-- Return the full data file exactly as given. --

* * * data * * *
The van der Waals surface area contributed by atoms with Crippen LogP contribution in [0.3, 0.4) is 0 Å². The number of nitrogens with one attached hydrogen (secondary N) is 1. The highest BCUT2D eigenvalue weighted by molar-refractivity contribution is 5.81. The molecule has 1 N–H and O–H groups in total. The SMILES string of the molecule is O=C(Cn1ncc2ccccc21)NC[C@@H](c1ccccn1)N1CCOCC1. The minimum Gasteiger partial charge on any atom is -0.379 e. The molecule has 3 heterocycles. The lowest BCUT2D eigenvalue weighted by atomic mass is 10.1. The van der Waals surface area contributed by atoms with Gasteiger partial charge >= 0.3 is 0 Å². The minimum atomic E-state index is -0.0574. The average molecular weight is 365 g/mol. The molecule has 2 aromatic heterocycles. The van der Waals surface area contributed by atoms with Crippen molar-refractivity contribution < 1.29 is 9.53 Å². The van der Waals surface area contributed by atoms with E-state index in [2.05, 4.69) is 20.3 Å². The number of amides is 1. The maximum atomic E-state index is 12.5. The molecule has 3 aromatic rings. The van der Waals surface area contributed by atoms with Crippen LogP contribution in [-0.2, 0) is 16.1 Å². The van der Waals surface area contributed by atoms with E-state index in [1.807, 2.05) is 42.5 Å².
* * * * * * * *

The van der Waals surface area contributed by atoms with Crippen LogP contribution in [0.3, 0.4) is 0 Å². The number of nitrogens with one attached hydrogen (secondary N) is 1. The highest BCUT2D eigenvalue weighted by molar-refractivity contribution is 5.81. The molecule has 1 N–H and O–H groups in total. The SMILES string of the molecule is O=C(Cn1ncc2ccccc21)NC[C@@H](c1ccccn1)N1CCOCC1. The minimum Gasteiger partial charge on any atom is -0.379 e. The molecule has 3 heterocycles. The lowest BCUT2D eigenvalue weighted by atomic mass is 10.1. The van der Waals surface area contributed by atoms with Gasteiger partial charge >= 0.3 is 0 Å². The minimum atomic E-state index is -0.0574. The average molecular weight is 365 g/mol. The molecule has 2 aromatic heterocycles. The van der Waals surface area contributed by atoms with Crippen molar-refractivity contribution < 1.29 is 9.53 Å². The van der Waals surface area contributed by atoms with E-state index in [2.05, 4.69) is 20.3 Å². The number of amides is 1. The maximum atomic E-state index is 12.5. The molecule has 3 aromatic rings. The van der Waals surface area contributed by atoms with Crippen LogP contribution in [-0.2, 0) is 16.1 Å². The van der Waals surface area contributed by atoms with E-state index in [1.807, 2.05) is 42.5 Å².